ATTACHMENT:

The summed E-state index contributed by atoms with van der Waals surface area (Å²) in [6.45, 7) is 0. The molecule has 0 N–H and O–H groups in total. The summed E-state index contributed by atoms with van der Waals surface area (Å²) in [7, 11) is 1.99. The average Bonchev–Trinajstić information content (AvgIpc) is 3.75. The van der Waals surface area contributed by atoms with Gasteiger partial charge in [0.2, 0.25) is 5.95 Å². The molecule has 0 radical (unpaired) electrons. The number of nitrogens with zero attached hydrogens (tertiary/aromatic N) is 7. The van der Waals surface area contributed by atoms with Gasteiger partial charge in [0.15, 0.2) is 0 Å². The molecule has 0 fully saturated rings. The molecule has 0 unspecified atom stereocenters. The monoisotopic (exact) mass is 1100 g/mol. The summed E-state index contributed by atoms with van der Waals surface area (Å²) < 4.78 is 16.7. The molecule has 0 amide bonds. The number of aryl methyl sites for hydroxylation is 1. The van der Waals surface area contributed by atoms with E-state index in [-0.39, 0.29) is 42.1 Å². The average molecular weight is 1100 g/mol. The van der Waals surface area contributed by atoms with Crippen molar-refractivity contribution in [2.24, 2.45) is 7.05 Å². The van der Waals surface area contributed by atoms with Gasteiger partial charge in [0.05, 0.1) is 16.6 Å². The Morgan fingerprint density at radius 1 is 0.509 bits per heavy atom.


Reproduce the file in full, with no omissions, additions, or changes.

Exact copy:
The summed E-state index contributed by atoms with van der Waals surface area (Å²) in [6.45, 7) is 0. The molecule has 0 N–H and O–H groups in total. The summed E-state index contributed by atoms with van der Waals surface area (Å²) in [7, 11) is 1.99. The average Bonchev–Trinajstić information content (AvgIpc) is 3.75. The van der Waals surface area contributed by atoms with Gasteiger partial charge in [0.2, 0.25) is 5.95 Å². The molecule has 0 radical (unpaired) electrons. The number of nitrogens with zero attached hydrogens (tertiary/aromatic N) is 7. The van der Waals surface area contributed by atoms with Gasteiger partial charge in [0.15, 0.2) is 0 Å². The molecule has 0 fully saturated rings. The molecule has 0 unspecified atom stereocenters. The monoisotopic (exact) mass is 1100 g/mol. The summed E-state index contributed by atoms with van der Waals surface area (Å²) < 4.78 is 16.7. The molecule has 0 amide bonds. The number of aryl methyl sites for hydroxylation is 1. The van der Waals surface area contributed by atoms with E-state index in [-0.39, 0.29) is 42.1 Å². The average molecular weight is 1100 g/mol. The van der Waals surface area contributed by atoms with Crippen molar-refractivity contribution in [2.24, 2.45) is 7.05 Å². The van der Waals surface area contributed by atoms with Gasteiger partial charge in [0.05, 0.1) is 16.6 Å². The Morgan fingerprint density at radius 1 is 0.509 bits per heavy atom.